November 2008


somewhere there is a path home

errant in this maze of one-way streets

and rivers

where ships were burned to charcoal

turn the clocks back

dark early

and sleep now

forget your past, city

we were all free here and one day

flew from our chains

no songbirds left, it is too cold

branches crackle frozen and burn

smoke into our eyes

we were lost

crowd on the waterfront swallowed up

my limbs, shaking now in their cuffs

you sold

what you could find

souls or threads, the binding connected us

now you want me to return

can’t find my way

night comes early without oil lamps

to guide weary feet

burn our tracks behind

black sails

at least Theseus had a spool of silver

to lead him back from the labyrinth

I just spent possibly my favorite Thanksgiving holidays ever, with my housemates and friends rather than with my beloved but admittedly crazy extended family. Here’s one of the best recipes we ate, courtesy of my sister. It’s called Kentucky Derby Pie, and is traditionally made around the first Saturday in May when the Kentucky Derby is run at Churchill Downs (another time for family gatherings). It can be easily made vegan with egg replacer and veggie margarine.

Preheat oven to 350 degrees F.

INGREDIENTS
2 eggs, lightly beaten
3/4 cup granulated white sugar
1/4 cup brown sugar
1 TB of cocoa (optional. But I looove the chocolate.)
1/2 cup flour
1/2 cup (1 stick) butter, melted in microwave and cooled
1 cup pecans, chopped. (Or you can buy whole shelled pecans, put them in a plastic bags, and whack them with a rolling pin until broken up. It’s a great way to get out displaced aggression.)
1 cup chocolate chips (or more. Hell, why not?)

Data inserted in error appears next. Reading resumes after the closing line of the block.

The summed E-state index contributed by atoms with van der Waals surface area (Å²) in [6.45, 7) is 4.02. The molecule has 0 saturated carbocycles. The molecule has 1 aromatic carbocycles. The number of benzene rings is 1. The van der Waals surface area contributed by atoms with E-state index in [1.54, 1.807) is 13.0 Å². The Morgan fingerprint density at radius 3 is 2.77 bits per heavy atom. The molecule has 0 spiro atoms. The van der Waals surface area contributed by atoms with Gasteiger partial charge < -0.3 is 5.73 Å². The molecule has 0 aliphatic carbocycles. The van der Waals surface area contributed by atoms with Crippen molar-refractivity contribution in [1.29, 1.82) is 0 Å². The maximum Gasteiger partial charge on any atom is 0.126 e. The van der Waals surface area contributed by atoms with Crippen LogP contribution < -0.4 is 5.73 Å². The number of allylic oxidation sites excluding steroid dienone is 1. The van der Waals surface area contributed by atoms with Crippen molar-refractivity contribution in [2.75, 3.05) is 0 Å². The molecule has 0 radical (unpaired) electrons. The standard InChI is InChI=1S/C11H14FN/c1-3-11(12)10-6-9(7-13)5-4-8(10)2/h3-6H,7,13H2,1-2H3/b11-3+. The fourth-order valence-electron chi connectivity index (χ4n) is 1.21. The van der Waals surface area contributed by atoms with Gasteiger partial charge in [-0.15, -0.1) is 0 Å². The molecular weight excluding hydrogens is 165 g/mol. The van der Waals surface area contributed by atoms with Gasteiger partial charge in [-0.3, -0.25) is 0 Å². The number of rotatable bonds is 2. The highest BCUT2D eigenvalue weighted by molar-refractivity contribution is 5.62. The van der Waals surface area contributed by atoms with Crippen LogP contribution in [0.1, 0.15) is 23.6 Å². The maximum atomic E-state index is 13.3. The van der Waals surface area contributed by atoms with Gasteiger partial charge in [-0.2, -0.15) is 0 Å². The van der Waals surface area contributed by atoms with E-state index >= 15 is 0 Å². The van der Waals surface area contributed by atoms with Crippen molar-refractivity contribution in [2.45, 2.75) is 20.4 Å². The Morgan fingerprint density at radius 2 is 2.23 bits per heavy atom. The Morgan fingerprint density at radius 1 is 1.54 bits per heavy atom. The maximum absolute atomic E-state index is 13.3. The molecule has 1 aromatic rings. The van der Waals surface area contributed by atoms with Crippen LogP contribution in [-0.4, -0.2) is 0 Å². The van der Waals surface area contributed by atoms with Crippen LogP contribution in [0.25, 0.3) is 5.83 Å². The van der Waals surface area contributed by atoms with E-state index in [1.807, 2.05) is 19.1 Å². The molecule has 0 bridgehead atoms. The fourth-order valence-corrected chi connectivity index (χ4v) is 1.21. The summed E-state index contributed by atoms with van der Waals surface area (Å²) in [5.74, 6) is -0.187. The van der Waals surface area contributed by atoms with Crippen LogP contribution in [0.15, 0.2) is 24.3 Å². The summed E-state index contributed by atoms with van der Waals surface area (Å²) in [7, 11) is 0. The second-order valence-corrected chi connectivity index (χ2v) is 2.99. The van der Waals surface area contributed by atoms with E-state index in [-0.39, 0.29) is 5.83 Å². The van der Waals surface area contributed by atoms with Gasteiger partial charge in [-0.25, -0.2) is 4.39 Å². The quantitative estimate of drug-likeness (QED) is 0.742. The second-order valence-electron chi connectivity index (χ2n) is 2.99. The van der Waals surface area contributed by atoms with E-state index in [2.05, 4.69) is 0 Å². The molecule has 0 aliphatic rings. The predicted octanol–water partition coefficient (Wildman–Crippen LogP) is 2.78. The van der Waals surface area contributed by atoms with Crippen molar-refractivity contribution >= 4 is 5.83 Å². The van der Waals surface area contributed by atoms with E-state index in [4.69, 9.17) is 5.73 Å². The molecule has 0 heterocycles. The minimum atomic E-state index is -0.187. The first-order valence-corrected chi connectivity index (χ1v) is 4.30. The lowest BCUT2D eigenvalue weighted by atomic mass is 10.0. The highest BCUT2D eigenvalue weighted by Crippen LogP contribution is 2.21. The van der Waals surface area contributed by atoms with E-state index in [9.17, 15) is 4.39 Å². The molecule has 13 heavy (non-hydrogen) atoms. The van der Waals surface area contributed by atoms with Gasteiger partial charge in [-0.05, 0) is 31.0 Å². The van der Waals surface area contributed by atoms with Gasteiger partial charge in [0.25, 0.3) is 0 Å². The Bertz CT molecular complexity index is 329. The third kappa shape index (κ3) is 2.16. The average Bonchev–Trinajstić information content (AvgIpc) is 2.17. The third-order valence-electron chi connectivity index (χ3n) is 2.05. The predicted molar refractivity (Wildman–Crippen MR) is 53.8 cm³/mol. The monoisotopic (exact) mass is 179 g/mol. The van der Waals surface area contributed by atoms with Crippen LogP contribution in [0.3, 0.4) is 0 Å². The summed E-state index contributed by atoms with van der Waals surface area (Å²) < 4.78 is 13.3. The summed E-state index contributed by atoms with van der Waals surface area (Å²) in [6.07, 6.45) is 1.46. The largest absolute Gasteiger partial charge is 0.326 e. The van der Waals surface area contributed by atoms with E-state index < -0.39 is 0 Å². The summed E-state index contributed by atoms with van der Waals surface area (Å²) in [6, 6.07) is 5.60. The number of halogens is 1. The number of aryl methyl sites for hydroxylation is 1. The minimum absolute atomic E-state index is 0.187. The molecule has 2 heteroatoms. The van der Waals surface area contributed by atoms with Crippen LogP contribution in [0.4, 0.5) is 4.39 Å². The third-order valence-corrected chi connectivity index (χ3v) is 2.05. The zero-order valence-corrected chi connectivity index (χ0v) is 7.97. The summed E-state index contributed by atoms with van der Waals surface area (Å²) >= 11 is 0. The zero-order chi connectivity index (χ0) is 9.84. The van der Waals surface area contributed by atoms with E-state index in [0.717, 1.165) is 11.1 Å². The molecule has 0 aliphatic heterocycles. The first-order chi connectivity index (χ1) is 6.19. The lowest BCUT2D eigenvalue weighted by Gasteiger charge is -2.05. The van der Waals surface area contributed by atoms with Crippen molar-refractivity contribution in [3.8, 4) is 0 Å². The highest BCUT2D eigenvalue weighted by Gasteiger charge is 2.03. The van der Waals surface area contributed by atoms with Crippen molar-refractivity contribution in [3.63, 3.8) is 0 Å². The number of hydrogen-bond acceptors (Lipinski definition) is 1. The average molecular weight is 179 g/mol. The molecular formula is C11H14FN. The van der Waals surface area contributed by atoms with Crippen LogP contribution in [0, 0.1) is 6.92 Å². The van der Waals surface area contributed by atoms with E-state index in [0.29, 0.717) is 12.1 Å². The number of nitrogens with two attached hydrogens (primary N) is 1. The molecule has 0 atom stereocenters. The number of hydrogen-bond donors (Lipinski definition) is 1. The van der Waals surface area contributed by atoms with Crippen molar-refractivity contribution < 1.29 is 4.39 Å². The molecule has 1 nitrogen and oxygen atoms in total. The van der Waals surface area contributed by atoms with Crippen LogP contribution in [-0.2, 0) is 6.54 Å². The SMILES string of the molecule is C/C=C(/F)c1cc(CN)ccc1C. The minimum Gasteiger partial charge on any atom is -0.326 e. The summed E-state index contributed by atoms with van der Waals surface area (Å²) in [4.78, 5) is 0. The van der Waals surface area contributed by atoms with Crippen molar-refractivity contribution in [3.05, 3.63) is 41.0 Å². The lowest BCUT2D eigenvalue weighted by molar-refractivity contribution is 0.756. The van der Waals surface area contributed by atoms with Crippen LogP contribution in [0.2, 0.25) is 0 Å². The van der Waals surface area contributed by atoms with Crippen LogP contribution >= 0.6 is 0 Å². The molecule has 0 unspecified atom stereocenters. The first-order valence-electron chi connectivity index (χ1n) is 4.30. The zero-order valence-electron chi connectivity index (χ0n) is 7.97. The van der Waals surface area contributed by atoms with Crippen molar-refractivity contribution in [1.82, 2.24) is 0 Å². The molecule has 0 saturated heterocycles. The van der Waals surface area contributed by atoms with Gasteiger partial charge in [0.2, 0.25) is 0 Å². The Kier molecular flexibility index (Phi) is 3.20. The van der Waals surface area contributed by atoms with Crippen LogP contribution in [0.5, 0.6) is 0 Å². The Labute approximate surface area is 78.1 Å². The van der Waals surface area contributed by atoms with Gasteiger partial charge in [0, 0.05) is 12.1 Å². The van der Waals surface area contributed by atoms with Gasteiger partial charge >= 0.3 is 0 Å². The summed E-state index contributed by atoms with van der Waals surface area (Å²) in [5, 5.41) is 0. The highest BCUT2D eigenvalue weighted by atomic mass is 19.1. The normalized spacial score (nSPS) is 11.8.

1 tsp vanilla extract
2 TB (1 shot) of Jim Beam bourbon
pie shell

Combine in order given. You can add some extra chips in the bottom to form a chocolate base. Mix everything together, then spread in pie shell. Before baking, I like to create designs like spirals or wagon wheels with whole pecans on the surface of the pie. Bake for 30 to 35 min at 350, and test with a toothpick. Toothpick should come out clean. Brush top of pie lightly with bourbon, let cool before serving. Enjoy with whipped cream or ice cream–or plain!

though she and I are young, we’ve never exactly

acted our age.  raised with an older sister or by a mother

like a sister, we’ve each taken on roles too big

to fit our frames before.  but this is the first time for the two of us

and excited as kids on Halloween, she and I are ready

to pick

what we want the next years

to resemble; as if we could see

the glowing promise beyond cheap curtains

of voting booths and stages.  trust makes better

lovers of us both, and we

talk about the future

like we’ve got all the time in the world in our hands

ignore the sky growing dark a little earlier each day, girl

it’s hard not to be optimistic when

someone’s loving you

and she could make me almost believe in a country that

exists beyond borders

where skins can mix and match, where she and I

can kiss on a street corner and nobody raise

an eyebrow or a ruckus

where a Southern-raised Baptist and the daughter of a lapsed Catholic both

can defend the right to choose without

losing high school friendships.

when she can endure evacuations and return

again to a city of cracked foundations

hope clinging like vines to gutted houses, how can I

claim it’s not safe to put trust

in tomorrow and whatever it brings?

I don’t know where I will be a year from now, under what skies

but this is a delicate thing grown up